- Subject index
What can American policymakers learn from the experiences of European democracies in confronting our common policy challenges? We can look to our own history and to the ideas emanating from our own public sphere, but by looking abroad, we can learn how our European allies have dealt with such issues as rising healthcare and pension costs, large-scale immigration, childcare and work-life balance, and climate change. Simply put, we can learn lessons from European policies that have proven both successful and from approaches that have failed. The contributors in this volume ask whether such policies might prove effective in the U.S. context, as well as what pitfalls we might avoid. Chapters have been written by policy area experts and are geared for an upper-level undergraduate audience and set up as a series of engaging case studies. At just 180 pages, this is an ideal supplemental volume for comparative public policy courses and would add an ideal comparative component to upper-level U.S. public policy courses.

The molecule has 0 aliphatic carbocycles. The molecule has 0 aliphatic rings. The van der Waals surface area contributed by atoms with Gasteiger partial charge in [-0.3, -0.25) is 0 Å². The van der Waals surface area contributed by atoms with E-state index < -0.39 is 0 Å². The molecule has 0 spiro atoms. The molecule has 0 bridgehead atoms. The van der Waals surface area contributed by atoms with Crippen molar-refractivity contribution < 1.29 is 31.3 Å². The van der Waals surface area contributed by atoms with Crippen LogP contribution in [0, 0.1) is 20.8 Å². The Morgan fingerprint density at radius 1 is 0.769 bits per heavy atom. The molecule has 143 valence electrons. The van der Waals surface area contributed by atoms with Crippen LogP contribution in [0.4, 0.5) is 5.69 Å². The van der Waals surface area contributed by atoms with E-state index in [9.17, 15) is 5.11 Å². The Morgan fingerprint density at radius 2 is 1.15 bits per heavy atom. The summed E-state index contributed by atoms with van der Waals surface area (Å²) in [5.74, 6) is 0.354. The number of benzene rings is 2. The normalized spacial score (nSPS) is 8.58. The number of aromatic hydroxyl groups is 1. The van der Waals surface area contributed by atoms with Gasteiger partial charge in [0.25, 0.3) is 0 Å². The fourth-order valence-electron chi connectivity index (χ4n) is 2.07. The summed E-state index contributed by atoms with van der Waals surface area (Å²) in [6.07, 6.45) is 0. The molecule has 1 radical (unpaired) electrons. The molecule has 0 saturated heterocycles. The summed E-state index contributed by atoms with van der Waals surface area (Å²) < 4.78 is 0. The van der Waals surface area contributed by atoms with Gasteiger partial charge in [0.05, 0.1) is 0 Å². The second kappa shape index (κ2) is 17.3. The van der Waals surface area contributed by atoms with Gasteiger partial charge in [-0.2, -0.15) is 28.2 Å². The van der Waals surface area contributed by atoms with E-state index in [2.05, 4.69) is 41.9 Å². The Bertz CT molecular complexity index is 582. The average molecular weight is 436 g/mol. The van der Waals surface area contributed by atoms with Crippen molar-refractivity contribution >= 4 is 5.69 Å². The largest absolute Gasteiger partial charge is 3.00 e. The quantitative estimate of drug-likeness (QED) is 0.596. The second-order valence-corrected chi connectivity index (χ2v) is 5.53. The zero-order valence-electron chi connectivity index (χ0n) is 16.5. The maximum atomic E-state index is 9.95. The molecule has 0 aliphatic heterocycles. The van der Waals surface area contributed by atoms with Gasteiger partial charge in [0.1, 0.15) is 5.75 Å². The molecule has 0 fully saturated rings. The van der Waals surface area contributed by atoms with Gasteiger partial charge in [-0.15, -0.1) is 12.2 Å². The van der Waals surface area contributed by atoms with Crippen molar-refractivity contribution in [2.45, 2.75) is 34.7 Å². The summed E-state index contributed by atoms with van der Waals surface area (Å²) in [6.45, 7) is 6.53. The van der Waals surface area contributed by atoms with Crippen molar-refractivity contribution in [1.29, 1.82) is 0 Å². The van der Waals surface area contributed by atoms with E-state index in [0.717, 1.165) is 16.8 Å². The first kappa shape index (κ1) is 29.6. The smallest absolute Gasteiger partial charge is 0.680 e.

Chapter 3: The Role of Regulation in Health Care Policy
The Role of Regulation in Health Care Policy
In international comparisons of the performance of health care systems, the United States disappoints in at least three ways. First, the nation's spending on health care far surpasses that of its peers. The United States spends more than twice as much per capita on health as do other industrialized countries. Health care spending accounts for 17.6 percent of US gross domestic product (GDP), while the highest spending European countries—the Netherlands, France, and Germany—devote approximately 12 percent of GDP to health care (OECD, 2012). Second, the United States has left roughly 50 million of its residents—close to 20 percent of the non-aged population—without health care coverage.1 Third, the ...